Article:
‘I see a disaster in the making.’ Professors slam reopening plans at Illinois colleges amid COVID-19 crisis, prompting some schools to reverse course.
Illinois State University’s first attempt to articulate its vision for reopening amid the coronavirus pandemic this fall didn’t sit well with everyone.
The plan, dubbed “Redbirds Return” after the central Illinois college’s mascot, drew swift criticism from faculty after it was shared in early June, prompting instructors to draft their own proposals and call for greater precautions when scores of students are expected to descend on campus next month. The faculty’s letter objecting to plan has been signed by more than 500 employees, students, parents and other community members.
“Since releasing the plan, we’ve received a great deal of feedback,” ISU President Larry Dietz said earlier this month. “Many faculty and staff members have also made it clear they would like a greater voice formulating plans.”
At the same time, Dietz announced modifications the faculty had been seeking: increased flexibility to work from home, through at least December, and to
LAKEWOOD, Ohio — Hammered by mounting coronavirus costs and anticipating lost revenue from international students, fall sports and state budgets gutted by the pandemic, colleges and universities nationwide have begun eyeing what until now has been seen as a last resort — thinning the ranks of their faculty.
The University of Akron this week became one of the first schools in the country to make deep cuts in the number of full-time professors on its staff, with the board of trustees voting Wednesday to lay off about a fifth of the university’s unionized workforce to balance its budget, including nearly 100 faculty members.
Other universities have also trimmed teaching positions, although most have limited themselves to those without tenure. This month, the University of Texas at San Antonio laid off 69 instructors,
(Bloomberg Opinion) — How parents and students feel about the fast-approaching specter of college reopenings this fall has been debated — perhaps exhaustively — in the thick of the Covid-19 pandemic. Can we do it safely? Should we send them back at all? Will young adults wear masks and abide by social-distancing guidelines? To get a better sense of the other side of the equation, we asked Bloomberg Opinion contributors who are also educators for their views on getting back in the classroom, whether physical or virtual.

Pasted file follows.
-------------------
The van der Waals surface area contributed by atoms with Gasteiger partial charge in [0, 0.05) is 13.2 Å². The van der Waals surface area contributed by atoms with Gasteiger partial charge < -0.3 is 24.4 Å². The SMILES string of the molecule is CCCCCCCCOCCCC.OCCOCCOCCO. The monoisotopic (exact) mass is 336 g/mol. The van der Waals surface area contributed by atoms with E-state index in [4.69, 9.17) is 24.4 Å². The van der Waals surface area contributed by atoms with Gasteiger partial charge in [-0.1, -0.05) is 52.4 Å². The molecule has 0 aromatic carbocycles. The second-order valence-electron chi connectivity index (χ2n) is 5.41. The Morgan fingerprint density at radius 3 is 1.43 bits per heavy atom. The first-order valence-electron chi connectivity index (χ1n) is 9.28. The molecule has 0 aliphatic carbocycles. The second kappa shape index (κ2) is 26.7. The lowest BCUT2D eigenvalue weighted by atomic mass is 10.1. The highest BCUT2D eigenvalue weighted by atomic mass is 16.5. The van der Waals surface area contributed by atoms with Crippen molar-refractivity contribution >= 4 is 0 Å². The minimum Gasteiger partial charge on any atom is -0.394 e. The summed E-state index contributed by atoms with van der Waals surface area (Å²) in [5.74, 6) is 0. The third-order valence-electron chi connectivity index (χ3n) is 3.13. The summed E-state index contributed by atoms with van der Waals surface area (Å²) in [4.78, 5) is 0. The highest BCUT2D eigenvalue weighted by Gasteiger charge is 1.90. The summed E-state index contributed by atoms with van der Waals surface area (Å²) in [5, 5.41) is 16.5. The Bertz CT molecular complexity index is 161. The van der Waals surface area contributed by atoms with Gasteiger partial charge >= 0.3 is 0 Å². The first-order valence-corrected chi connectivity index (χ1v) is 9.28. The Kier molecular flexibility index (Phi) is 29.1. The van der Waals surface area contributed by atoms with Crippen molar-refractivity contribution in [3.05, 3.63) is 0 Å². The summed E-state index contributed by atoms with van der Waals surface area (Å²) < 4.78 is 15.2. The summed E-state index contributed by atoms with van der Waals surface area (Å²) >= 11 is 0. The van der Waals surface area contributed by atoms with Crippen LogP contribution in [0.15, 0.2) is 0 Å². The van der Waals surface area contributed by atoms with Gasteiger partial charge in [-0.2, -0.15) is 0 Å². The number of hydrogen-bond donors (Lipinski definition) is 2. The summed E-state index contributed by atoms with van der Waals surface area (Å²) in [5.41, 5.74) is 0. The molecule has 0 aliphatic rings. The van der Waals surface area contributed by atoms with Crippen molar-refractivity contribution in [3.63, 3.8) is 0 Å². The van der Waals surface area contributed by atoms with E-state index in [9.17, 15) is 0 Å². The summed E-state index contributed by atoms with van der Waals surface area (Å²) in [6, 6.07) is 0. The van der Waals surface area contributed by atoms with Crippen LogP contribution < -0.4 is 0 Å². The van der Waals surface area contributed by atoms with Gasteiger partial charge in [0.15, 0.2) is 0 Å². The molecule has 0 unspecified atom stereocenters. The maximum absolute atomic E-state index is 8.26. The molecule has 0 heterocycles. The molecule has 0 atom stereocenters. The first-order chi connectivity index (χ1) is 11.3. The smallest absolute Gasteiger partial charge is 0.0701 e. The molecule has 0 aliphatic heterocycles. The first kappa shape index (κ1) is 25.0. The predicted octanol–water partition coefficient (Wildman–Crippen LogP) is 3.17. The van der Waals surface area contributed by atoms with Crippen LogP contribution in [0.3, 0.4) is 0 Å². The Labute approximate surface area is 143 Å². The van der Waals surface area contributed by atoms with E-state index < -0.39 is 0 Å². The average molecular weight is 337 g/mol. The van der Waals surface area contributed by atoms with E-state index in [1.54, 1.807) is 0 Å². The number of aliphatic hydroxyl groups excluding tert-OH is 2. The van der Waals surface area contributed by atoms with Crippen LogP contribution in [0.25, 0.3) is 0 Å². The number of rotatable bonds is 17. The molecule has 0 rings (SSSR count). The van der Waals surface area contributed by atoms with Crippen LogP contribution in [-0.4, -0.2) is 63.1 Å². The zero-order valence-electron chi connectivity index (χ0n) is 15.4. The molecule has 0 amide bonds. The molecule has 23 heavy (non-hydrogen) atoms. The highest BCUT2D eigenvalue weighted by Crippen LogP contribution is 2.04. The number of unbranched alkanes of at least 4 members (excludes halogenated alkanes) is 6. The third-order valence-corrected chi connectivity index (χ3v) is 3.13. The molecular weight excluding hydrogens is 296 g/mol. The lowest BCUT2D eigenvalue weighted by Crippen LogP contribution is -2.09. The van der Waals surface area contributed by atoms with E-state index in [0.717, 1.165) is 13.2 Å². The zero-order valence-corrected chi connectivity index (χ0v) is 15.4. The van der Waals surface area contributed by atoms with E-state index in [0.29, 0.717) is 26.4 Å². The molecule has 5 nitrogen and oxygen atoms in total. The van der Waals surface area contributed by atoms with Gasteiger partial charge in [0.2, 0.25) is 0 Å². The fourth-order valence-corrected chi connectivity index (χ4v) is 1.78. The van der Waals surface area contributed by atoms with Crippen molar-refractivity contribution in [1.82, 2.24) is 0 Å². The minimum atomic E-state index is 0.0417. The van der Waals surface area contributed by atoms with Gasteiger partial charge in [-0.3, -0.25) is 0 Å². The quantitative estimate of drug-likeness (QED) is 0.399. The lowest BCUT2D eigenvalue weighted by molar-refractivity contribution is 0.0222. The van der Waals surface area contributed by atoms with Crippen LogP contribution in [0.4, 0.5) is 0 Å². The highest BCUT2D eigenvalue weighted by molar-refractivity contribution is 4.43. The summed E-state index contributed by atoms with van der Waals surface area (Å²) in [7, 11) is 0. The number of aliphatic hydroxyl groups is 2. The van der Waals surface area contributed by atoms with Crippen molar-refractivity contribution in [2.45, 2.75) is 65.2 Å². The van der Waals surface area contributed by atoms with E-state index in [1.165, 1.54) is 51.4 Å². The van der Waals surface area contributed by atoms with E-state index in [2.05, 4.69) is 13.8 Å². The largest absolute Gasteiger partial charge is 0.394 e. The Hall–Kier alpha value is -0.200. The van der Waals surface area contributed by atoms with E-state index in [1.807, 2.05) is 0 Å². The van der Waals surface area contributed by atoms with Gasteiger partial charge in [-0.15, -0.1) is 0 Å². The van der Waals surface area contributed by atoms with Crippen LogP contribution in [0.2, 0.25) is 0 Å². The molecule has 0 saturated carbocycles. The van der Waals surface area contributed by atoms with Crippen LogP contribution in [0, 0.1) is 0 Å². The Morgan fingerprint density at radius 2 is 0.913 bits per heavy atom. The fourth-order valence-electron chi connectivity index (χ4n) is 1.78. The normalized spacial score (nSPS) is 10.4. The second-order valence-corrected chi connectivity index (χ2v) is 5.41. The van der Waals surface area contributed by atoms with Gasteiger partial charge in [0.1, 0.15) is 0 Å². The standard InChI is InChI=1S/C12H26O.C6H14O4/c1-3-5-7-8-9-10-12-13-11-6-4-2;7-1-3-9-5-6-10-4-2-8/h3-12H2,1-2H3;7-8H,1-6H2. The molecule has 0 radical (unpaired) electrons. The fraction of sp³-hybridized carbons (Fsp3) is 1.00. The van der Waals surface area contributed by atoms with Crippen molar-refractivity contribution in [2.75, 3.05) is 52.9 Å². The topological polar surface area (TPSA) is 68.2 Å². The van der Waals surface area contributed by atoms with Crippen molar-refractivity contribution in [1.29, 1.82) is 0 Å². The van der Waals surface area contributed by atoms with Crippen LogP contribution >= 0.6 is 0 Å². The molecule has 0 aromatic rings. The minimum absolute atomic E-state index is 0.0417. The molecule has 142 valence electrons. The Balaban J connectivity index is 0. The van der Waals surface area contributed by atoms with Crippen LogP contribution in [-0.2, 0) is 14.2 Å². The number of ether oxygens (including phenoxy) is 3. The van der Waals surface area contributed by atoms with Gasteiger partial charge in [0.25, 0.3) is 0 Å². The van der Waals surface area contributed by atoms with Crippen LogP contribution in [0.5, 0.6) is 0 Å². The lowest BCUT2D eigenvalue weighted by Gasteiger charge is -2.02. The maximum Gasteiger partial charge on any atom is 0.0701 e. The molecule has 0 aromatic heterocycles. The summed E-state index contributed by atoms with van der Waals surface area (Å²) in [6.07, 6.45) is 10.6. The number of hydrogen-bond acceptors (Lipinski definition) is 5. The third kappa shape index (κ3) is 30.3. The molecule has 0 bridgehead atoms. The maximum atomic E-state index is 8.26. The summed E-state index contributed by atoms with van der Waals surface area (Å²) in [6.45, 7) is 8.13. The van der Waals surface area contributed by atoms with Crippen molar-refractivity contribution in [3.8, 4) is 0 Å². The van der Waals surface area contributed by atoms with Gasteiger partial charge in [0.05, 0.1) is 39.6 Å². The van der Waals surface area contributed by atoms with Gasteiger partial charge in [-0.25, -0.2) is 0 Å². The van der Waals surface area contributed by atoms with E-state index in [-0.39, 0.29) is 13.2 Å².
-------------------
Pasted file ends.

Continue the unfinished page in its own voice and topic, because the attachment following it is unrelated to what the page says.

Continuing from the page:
Andrea Gabor, Baruch College
I mostly teach journalism to undergraduates at Baruch College, part of the City University of New York, in lower Manhattan. Most classes are taught in 14- and 16-story buildings. Elevator lines are long. A street below is closed to traffic, creating a small common space outdoors that’s often crowded with students.
Most of our 18,000-plus students commute via bus
In his push to get schools and colleges to reopen this fall, President Donald Trump is again taking aim at their finances, this time threatening their tax-exempt status.
Trump said on Twitter on Friday he was ordering the Treasury Department to re-examine the tax-exempt status of schools that he says provide “radical indoctrination” instead of education.
“Too many Universities and School Systems are about Radical Left Indoctrination, not Education,” he tweeted. “Therefore, I am telling the Treasury Department to re-examine their Tax-Exempt Status and/or Funding, which will be taken away if this Propaganda or Act Against Public Policy continues. Our children must be Educated, not Indoctrinated!”
The Republican president did not explain what prompted the remark or which schools would be reviewed. But the threat is just one more that Trump has issued against schools as he ratchets up pressure to get them to open this fall. Twice this week
ICE says students taking ‘hybrid’ classes may be able to stay in the US, but it won’t tell colleges what that means
New guidelines from ICE prevent international students on certain visas from attending schools that are fully online, but may allow them to remain if they’re taking a mixture of online and in-person classes.
Many universities have announced they will use a “hybrid model,” combining both in-person and online courses for the upcoming academic year.
With “very little information” included in the announcement, however, the new policy lacks clarity in what may be required for a hybrid model, a Senior Legislative and Advocacy Counsel at ACLU told Business Insider.
A number of faculty have spoken out on social media that they will offer “1-unit in-person study with any student that faces removal from the country” due to the new policy.